Thursday, August 20, 2009

These feet were made for Walking (and Darning)

If you have purchased a new machine, it probably came with at least a couple of alternate feet. You probably thought: "There's no way I'll use all these feet. What are they for, anyway?" Believe it or not, there are actually dozens of types you can get, whether brand specific or generic. Some of them are pretty pricey, too. Be sure you can justify the cost by using them often and well.

My most used sewing machine feet are the walking and darning feet. They make my sewing life so much easier, and more interesting.

Walking foot (generic):
walking foot (generic)

The walking foot has long been a favorite of quilters. The white plastic feet on this foot help to keep multiple layers from slipping apart. It also is a joy when you're trying to match plaids or stripes.

To be honest, this is my most used foot. It has taken the place of my "A" (basic) foot, simply because it is such a helpful tool. Those pesky 1/4" seams are so much easier, and it's a must-have for quilting "in the ditch" (along seam lines).

Darning foot (Janome, open toe):
darning/embroidery foot

Lately though, I've been having a little fling with my darning foot. Also called an embroidery foot, this baby lets me go to town and do some free motion quilting (FMQ); all I have to do is drop the feed dogs, set this foot on the shank and off I go!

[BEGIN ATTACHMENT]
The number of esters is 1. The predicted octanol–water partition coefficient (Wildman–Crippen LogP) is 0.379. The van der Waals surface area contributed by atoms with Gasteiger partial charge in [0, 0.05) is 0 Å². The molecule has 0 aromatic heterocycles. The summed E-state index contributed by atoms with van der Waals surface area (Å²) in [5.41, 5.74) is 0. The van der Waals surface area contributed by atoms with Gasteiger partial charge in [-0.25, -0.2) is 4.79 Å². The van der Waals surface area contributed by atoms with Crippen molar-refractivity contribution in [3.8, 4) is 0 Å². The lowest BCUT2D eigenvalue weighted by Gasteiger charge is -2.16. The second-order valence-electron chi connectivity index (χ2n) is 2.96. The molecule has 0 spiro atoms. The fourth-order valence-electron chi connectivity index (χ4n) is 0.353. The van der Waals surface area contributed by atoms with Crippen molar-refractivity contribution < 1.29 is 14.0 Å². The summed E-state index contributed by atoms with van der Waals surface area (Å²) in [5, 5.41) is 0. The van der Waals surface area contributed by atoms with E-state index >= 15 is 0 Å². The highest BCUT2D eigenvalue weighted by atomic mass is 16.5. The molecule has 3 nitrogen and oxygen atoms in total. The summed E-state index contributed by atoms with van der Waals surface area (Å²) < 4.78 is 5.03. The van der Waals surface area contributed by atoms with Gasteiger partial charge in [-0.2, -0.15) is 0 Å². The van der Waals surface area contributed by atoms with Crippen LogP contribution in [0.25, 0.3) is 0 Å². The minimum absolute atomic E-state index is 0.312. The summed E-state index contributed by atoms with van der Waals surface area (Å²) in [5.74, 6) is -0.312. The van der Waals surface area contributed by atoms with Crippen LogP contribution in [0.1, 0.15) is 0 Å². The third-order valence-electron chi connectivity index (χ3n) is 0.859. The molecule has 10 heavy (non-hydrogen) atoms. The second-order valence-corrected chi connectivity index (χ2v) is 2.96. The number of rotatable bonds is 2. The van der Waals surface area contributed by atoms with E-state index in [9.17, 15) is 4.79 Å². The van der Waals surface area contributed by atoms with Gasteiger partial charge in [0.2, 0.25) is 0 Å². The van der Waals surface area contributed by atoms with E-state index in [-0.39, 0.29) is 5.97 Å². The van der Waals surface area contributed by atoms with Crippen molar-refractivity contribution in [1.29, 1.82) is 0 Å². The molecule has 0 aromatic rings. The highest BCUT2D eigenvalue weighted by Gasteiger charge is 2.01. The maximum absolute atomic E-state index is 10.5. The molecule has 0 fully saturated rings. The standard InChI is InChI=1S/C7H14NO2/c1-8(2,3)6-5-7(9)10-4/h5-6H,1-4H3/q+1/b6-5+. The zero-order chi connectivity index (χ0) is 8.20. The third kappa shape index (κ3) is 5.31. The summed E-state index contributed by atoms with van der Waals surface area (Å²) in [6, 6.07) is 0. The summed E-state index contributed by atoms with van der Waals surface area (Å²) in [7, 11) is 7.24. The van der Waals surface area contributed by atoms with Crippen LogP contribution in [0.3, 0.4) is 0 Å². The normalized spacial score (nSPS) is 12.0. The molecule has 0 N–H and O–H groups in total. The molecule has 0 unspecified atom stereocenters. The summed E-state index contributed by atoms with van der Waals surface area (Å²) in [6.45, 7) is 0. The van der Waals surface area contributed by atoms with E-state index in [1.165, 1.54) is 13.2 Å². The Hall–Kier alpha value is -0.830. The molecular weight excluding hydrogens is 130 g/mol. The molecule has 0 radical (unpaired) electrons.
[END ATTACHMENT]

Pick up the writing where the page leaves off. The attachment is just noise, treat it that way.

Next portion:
It's not just for quilting though. I have also been using it to do some free motion lettering. Embroidery, if you will. It produces a sketchy, jittery looking stitch, which must be repeated in order to get a thicker looking letter.

My first experience with free motion lettering was a lot of fun:

pirate bag - Ahoy Matey

I did use stabilizer inside the bag, so there were two layers. Then I fused some interfacing inside the bag, to cover the stitches (it's not a lined bag) and keep them from coming loose or getting caught on anything in the bag.

The pink pirate fabric is attached the same way, essentially. I call it a "chaos" stitch, just some random back-and-forthing along the edges. No heat-n-bond or anything, either, just the stitches.

Each letter has about five up-down/back-forth sets. They're not meant to be terribly neat-and-tidy, they're meant to evoke a loose scrawl. Takes a bit of practice, and patience. I'm looking forward to using it in some near-future projects.


1 comment:

Crafterella said...

I really want a darning foot, so I can try that free motion embroidery, buy I'm not buying any speciality feet until the craft room is set up! I have wondered about a walking foot, but I don't make quilts, everyone else in my family does so if I want one I just ask (I have about 10 already).